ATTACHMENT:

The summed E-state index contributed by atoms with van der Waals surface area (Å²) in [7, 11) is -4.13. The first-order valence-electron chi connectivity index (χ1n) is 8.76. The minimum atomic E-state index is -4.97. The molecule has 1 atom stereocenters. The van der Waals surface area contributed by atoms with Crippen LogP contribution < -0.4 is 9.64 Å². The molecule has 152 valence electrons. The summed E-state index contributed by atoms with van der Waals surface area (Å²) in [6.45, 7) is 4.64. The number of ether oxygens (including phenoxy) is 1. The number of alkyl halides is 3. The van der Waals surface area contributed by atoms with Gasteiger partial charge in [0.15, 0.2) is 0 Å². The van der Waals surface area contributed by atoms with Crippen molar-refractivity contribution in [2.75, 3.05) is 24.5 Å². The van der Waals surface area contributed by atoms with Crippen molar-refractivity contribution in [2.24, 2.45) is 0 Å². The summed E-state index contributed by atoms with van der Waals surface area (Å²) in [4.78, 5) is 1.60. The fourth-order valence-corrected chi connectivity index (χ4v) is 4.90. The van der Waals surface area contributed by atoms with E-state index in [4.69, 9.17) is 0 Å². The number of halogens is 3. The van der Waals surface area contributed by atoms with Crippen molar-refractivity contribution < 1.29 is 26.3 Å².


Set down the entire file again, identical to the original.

The summed E-state index contributed by atoms with van der Waals surface area (Å²) in [7, 11) is -4.13. The first-order valence-electron chi connectivity index (χ1n) is 8.76. The minimum atomic E-state index is -4.97. The molecule has 1 atom stereocenters. The van der Waals surface area contributed by atoms with Crippen LogP contribution < -0.4 is 9.64 Å². The molecule has 152 valence electrons. The summed E-state index contributed by atoms with van der Waals surface area (Å²) in [6.45, 7) is 4.64. The number of ether oxygens (including phenoxy) is 1. The number of alkyl halides is 3. The van der Waals surface area contributed by atoms with Gasteiger partial charge in [0.15, 0.2) is 0 Å². The van der Waals surface area contributed by atoms with Crippen molar-refractivity contribution in [2.75, 3.05) is 24.5 Å². The van der Waals surface area contributed by atoms with Crippen molar-refractivity contribution in [2.24, 2.45) is 0 Å². The summed E-state index contributed by atoms with van der Waals surface area (Å²) in [4.78, 5) is 1.60. The fourth-order valence-corrected chi connectivity index (χ4v) is 4.90. The van der Waals surface area contributed by atoms with E-state index in [4.69, 9.17) is 0 Å². The number of halogens is 3. The van der Waals surface area contributed by atoms with Crippen molar-refractivity contribution < 1.29 is 26.3 Å².